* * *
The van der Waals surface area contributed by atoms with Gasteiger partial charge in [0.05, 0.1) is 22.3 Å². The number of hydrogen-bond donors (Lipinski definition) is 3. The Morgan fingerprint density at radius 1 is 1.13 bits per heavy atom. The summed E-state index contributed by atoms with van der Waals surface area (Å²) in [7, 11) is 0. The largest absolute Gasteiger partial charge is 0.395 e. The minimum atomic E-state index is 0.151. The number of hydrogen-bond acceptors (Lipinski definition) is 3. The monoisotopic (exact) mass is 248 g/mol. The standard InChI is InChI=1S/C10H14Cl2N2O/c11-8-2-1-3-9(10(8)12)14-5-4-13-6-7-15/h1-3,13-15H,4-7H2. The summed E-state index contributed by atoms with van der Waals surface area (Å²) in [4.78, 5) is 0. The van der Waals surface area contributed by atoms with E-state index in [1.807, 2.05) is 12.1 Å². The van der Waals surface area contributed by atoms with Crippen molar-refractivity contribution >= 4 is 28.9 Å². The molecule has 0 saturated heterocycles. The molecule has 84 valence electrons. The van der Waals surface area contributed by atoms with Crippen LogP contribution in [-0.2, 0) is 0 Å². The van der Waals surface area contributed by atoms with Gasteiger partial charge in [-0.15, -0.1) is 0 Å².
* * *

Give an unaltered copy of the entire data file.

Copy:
The van der Waals surface area contributed by atoms with Gasteiger partial charge in [0.05, 0.1) is 22.3 Å². The number of hydrogen-bond donors (Lipinski definition) is 3. The Morgan fingerprint density at radius 1 is 1.13 bits per heavy atom. The summed E-state index contributed by atoms with van der Waals surface area (Å²) in [7, 11) is 0. The largest absolute Gasteiger partial charge is 0.395 e. The minimum atomic E-state index is 0.151. The number of hydrogen-bond acceptors (Lipinski definition) is 3. The monoisotopic (exact) mass is 248 g/mol. The standard InChI is InChI=1S/C10H14Cl2N2O/c11-8-2-1-3-9(10(8)12)14-5-4-13-6-7-15/h1-3,13-15H,4-7H2. The summed E-state index contributed by atoms with van der Waals surface area (Å²) in [4.78, 5) is 0. The van der Waals surface area contributed by atoms with E-state index in [1.807, 2.05) is 12.1 Å². The van der Waals surface area contributed by atoms with Crippen molar-refractivity contribution >= 4 is 28.9 Å². The molecule has 0 saturated heterocycles. The molecule has 84 valence electrons. The van der Waals surface area contributed by atoms with Crippen LogP contribution in [-0.2, 0) is 0 Å². The van der Waals surface area contributed by atoms with Gasteiger partial charge in [-0.15, -0.1) is 0 Å².